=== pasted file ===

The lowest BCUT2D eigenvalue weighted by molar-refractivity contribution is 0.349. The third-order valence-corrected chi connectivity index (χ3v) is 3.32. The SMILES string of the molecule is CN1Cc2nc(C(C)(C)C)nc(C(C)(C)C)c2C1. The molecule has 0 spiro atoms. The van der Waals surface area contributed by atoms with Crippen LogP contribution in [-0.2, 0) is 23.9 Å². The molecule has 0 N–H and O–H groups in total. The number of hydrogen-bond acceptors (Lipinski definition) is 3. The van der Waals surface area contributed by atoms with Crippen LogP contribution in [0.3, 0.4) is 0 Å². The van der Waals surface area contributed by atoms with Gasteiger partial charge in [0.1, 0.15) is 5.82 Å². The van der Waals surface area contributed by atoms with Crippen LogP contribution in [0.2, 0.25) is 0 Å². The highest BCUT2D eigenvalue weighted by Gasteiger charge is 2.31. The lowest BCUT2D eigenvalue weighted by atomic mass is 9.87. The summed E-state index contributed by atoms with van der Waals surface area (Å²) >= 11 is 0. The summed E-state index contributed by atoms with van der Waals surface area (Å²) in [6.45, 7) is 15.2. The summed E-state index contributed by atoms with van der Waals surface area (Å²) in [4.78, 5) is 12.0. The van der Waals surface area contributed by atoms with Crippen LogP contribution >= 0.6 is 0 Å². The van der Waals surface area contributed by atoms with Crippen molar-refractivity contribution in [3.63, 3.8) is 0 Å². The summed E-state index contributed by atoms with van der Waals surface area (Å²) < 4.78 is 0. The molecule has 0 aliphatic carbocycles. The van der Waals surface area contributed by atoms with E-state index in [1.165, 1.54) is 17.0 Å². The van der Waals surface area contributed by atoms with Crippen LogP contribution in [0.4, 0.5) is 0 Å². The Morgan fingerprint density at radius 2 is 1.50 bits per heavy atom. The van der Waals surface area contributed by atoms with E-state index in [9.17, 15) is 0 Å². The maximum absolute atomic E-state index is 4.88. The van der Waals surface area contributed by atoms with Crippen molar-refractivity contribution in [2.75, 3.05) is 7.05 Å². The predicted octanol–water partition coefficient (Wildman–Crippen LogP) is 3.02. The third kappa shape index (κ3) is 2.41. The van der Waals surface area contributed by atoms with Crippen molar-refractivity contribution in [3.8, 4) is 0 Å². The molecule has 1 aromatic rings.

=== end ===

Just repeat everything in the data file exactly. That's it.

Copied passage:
The lowest BCUT2D eigenvalue weighted by molar-refractivity contribution is 0.349. The third-order valence-corrected chi connectivity index (χ3v) is 3.32. The SMILES string of the molecule is CN1Cc2nc(C(C)(C)C)nc(C(C)(C)C)c2C1. The molecule has 0 spiro atoms. The van der Waals surface area contributed by atoms with Crippen LogP contribution in [-0.2, 0) is 23.9 Å². The molecule has 0 N–H and O–H groups in total. The number of hydrogen-bond acceptors (Lipinski definition) is 3. The van der Waals surface area contributed by atoms with Crippen LogP contribution in [0.3, 0.4) is 0 Å². The van der Waals surface area contributed by atoms with Gasteiger partial charge in [0.1, 0.15) is 5.82 Å². The van der Waals surface area contributed by atoms with Crippen LogP contribution in [0.2, 0.25) is 0 Å². The highest BCUT2D eigenvalue weighted by Gasteiger charge is 2.31. The lowest BCUT2D eigenvalue weighted by atomic mass is 9.87. The summed E-state index contributed by atoms with van der Waals surface area (Å²) >= 11 is 0. The summed E-state index contributed by atoms with van der Waals surface area (Å²) in [6.45, 7) is 15.2. The summed E-state index contributed by atoms with van der Waals surface area (Å²) in [4.78, 5) is 12.0. The van der Waals surface area contributed by atoms with Crippen LogP contribution >= 0.6 is 0 Å². The van der Waals surface area contributed by atoms with Crippen molar-refractivity contribution in [3.63, 3.8) is 0 Å². The summed E-state index contributed by atoms with van der Waals surface area (Å²) < 4.78 is 0. The molecule has 0 aliphatic carbocycles. The van der Waals surface area contributed by atoms with E-state index in [1.165, 1.54) is 17.0 Å². The van der Waals surface area contributed by atoms with Crippen LogP contribution in [0.4, 0.5) is 0 Å². The Morgan fingerprint density at radius 2 is 1.50 bits per heavy atom. The van der Waals surface area contributed by atoms with E-state index in [9.17, 15) is 0 Å². The maximum absolute atomic E-state index is 4.88. The van der Waals surface area contributed by atoms with Crippen molar-refractivity contribution in [2.75, 3.05) is 7.05 Å². The predicted octanol–water partition coefficient (Wildman–Crippen LogP) is 3.02. The third kappa shape index (κ3) is 2.41. The van der Waals surface area contributed by atoms with Crippen molar-refractivity contribution in [3.8, 4) is 0 Å². The molecule has 1 aromatic rings.